Nearly every new mom goes through emotional highs and lows in the days after having their baby. They may feel anxious, depressed, or generally upset. Many women suddenly cry for no apparent reason and find that they have trouble sleeping and eating.
This roller coaster of feelings, commonly called the baby blues, is unsettling but entirely expected. It’s a natural response after the physical and emotional stress of pregnancy and childbirth, not to mention the sudden hormone fluctuations.
Baby blues go away on their own within a few days or weeks after your delivery. Postpartum depression is an entirely different challenge.
Postpartum depression is more intense, lasts longer, and seldom improves without help. MindSet offers psychiatric care together with one of today’s most innovative and effective treatments for postpartum depression, transcranial magnetic stimulation (TMS).
Here’s what you should know about postpartum depression.
Postpartum depression aka perinatal depression
Though most people still call this condition postpartum depression, the medical world has changed its name to perinatal depression. The name change is only important because it’s confusing if you search online for information. Some websites still use postpartum depression, while others have switched to perinatal depression.
Postpartum depression affects many women
Postpartum depression affects about 14% of all women. Your depression can begin during your pregnancy or it may not start until after your baby is born.
After delivery, your symptoms could appear within a few days or not for many months. The delay between your baby’s birth and the start of your depression can make it hard to recognize that you have postpartum depression.
Signs of postpartum depression
One of the most important things to know about postpartum depression is this: It is the same as having major depression. In fact, postpartum depression is medically defined as a major depressive episode that occurs during and/or after pregnancy.
Each woman experiences postpartum depression differently, so you may not have all of the following five symptoms.
When you have postpartum depression, you:
Struggle to bond with your baby
Once postpartum depression takes hold, you may not have the energy, emotional reserves, or desire to bond with your baby. Though you want to connect, you have a hard time forming an emotional attachment with your baby.
Unlike baby blues that go up and down at a moment’s notice, postpartum depression causes an ongoing or nearly constant low mood. You will feel down most of the day, nearly every day.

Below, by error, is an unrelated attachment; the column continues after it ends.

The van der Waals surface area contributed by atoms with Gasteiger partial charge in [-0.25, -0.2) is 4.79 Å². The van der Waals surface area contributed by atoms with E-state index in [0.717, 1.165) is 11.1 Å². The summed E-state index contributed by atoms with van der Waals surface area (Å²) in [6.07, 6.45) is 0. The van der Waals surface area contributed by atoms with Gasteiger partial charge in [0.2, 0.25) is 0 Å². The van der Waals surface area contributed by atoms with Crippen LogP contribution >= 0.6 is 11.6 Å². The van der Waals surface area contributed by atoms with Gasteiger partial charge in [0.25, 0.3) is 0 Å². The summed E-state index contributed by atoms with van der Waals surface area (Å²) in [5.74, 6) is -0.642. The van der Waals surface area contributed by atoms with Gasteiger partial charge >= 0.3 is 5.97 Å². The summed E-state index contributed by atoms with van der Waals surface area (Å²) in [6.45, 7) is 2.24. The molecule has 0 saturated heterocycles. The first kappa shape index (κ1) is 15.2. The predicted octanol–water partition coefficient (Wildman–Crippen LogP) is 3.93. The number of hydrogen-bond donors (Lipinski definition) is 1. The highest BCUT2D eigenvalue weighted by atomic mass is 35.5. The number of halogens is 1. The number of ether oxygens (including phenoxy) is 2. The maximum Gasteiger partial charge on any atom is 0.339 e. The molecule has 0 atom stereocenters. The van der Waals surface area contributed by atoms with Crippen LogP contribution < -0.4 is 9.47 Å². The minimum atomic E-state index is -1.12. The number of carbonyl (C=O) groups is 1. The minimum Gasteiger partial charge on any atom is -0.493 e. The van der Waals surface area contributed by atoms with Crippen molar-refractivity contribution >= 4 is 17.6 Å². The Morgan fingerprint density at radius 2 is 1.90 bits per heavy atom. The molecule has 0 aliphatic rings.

You may feel sad, hopeless, worthless, empty, and overwhelmed. It’s also common to become irritable, frustrated, and downright angry at your baby, partner, friends, and family.
Have no energy
Depression is a state of low energy. You may not feel like you can get out of bed or hold your baby, forget about any activity that demands more energy. Low energy is naturally associated with feeling tired and lacking motivation to care for your baby or family.
Can’t feel happy
Postpartum depression drains your happiness. Clinical depression typically stops you from participating in the daily activities you usually enjoy.
When you have a new baby, the loss of happiness takes on a deeper meaning. Postpartum depression steals your ability to enjoy your new baby.
Struggle to think or concentrate
Postpartum depression can make your brain feel foggy. You may not be able to focus or find that you can’t make decisions. Having trouble thinking adds to the challenge of trying to make it through the day and caring for your baby when you struggle with postpartum depression.
Other signs of postpartum depression
Postpartum depression often affects your eating habits, leading to unintentional weight gain or loss. You may have trouble sleeping or find that you sleep too much. Women also think about suicide if their depression gets too severe.
TMS and postpartum depression
Like major depression, postpartum depression is associated with abnormal nerve activity in certain areas of your brain. TMS is a safe, noninvasive treatment that uses magnetic pulses to stimulate the nerves and restore normal electrical activity.
As your brainwaves become balanced, your depression improves. TMS is proven to effectively treat major depression, as well as postpartum depression.
If you need compassionate care for postpartum depression, call MindSet or schedule an appointment online.